Iceland has …
… really quite …
… beautiful mud.
For the answer, go to the Northeast.
Bustarfell, near Vopnafjörður.
Note the multiplicity of small houses, all that turf and driftwood and the strength of a horse can manage …
… with many dark passages leading to faint light…
… sometimes brighter…
…and all joined together by spontaneous organic design…
It’s improv theatre!
This is the kind of history the Icelandic National Museum doesn’t cover. Best to get lost on your way there, I think.
I know, it’s a thing to chase after waterfalls, but consider the lowly Icelandic driftwood fence. It’s a charming tradition, speaking of past pain set aside.
It doesn’t really do anything except to remember, but it’s a fine artwork nonetheless. It catches the mind and holds it, and that is… well, that’s memory. Cool.
The nasty piece of work called the skua comes to the Eiðars skirting the rip rap on the Jökulsá.
At first, they get out of the way.
The Skua keeps at it. When I witnessed this scene two weeks ago, I’d already been harassed by a skua myself, on the selfljót. It wanted my grey hat. Or me. I don’t know which. Yikes.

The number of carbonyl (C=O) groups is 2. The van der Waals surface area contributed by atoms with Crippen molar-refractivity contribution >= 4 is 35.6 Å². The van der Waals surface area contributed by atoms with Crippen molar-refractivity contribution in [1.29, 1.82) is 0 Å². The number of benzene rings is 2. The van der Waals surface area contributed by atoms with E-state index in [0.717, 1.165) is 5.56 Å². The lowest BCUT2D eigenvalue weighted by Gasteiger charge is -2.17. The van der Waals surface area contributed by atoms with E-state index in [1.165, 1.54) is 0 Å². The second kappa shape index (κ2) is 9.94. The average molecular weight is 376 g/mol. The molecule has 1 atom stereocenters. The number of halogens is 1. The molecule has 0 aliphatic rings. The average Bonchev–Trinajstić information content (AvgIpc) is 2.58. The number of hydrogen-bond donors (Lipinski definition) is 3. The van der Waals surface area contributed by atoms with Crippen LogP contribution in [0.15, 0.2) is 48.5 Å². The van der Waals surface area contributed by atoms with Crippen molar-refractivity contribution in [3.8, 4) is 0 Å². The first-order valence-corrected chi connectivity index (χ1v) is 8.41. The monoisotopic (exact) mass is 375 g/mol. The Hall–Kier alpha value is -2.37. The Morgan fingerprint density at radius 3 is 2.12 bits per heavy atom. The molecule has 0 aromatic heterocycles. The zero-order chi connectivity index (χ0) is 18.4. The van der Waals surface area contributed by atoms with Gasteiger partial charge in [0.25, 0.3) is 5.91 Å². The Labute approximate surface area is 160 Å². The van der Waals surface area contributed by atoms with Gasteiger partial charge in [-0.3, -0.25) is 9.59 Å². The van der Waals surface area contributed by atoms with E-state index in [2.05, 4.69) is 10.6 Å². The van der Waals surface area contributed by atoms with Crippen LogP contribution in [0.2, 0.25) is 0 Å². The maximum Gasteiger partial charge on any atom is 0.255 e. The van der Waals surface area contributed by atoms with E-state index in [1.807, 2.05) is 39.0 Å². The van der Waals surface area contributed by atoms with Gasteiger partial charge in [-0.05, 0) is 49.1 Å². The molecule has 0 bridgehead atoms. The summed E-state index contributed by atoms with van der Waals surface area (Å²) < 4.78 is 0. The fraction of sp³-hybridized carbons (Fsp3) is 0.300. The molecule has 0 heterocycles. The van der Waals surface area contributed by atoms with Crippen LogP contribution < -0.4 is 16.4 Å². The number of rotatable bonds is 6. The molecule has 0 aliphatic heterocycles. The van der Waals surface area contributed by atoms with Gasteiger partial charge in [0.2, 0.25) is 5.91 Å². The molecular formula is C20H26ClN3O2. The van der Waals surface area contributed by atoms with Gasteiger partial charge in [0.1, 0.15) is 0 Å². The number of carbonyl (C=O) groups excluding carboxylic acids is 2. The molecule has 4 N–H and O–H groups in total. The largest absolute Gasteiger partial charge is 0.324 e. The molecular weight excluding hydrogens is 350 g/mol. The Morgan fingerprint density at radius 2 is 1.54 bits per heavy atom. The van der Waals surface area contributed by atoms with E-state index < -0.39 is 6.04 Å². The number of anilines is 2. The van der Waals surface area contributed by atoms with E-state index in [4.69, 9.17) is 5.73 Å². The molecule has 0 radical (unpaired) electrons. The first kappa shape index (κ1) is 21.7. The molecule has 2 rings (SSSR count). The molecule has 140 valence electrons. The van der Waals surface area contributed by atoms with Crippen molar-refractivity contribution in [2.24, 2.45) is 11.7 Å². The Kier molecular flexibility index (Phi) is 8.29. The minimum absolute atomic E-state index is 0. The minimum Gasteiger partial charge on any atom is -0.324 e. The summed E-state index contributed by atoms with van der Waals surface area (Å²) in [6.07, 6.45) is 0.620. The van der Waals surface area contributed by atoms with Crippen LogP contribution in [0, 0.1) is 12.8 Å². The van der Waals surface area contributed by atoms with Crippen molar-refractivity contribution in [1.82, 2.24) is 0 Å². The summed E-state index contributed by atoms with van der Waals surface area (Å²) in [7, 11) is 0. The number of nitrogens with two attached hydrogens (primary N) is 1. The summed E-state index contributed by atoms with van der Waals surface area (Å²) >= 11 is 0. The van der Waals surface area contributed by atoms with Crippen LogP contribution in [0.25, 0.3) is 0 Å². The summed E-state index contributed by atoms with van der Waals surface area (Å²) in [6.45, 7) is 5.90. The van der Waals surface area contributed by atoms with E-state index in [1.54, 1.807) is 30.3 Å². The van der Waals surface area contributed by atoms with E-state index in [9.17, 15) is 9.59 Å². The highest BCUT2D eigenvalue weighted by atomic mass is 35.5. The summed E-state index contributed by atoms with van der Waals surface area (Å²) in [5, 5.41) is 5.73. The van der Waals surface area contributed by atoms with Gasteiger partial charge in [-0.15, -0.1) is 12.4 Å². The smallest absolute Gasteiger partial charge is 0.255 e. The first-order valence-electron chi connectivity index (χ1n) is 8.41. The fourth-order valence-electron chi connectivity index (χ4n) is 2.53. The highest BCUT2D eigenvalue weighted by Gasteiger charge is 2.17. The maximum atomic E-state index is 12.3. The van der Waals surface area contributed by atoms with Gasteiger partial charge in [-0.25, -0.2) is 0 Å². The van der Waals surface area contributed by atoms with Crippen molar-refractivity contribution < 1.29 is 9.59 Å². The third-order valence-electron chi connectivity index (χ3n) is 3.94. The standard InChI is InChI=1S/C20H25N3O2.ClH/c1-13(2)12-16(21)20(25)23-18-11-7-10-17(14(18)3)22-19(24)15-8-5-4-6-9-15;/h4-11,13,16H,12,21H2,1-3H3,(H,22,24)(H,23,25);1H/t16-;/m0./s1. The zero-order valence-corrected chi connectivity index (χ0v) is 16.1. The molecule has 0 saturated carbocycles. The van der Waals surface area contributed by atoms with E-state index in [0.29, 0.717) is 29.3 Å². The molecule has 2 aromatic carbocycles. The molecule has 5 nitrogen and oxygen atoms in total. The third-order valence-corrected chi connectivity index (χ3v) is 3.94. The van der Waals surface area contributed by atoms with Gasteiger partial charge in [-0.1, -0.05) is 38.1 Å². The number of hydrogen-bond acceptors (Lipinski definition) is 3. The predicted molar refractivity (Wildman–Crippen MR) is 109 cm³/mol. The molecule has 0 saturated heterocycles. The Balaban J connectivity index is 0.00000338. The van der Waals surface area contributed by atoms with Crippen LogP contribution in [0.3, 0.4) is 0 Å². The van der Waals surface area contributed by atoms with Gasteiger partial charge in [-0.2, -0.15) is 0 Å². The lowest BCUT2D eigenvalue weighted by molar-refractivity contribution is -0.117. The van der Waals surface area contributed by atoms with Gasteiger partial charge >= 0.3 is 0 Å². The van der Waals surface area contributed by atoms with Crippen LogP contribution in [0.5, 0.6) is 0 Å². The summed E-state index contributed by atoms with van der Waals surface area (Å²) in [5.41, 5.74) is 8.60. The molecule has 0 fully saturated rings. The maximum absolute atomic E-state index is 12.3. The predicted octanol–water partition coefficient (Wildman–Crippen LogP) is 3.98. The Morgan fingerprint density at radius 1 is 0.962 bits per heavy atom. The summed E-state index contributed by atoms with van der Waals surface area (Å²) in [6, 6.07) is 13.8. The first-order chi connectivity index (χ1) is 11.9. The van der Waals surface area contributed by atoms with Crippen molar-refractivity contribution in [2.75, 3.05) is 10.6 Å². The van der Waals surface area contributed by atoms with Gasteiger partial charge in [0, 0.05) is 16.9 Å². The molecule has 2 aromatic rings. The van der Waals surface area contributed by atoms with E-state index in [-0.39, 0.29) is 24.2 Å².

It’s the ducklings it really wants, though.
The eiðar defense entails a lot of splashing.
And then the eiðars attack the skua.
And jump on the murderous intruder’s wings.
And try to drown that sucker.
It kicks across the water…
… with a duckling (flapping its little wings) for a catch.
And that’s why eiðars have so many ducklings.
Out in the nature reserve in Neskaupstaðir (just go right to the end of town), the beach below the trail is gorgeous.
Surfing. Scrabbling in the backwash for good things to eat.
In a good wave, the ducklings get tossed a metre into the air, tumbled head to heels, then dragged a metre under water again, only to pop back out.
This is beautiful to watch. For the ducklings, it’s survival. When a skua comes to take one, the whole flock of ducks imitates this scramble. It’s life or death.
I’ll show you that scramble tomorrow.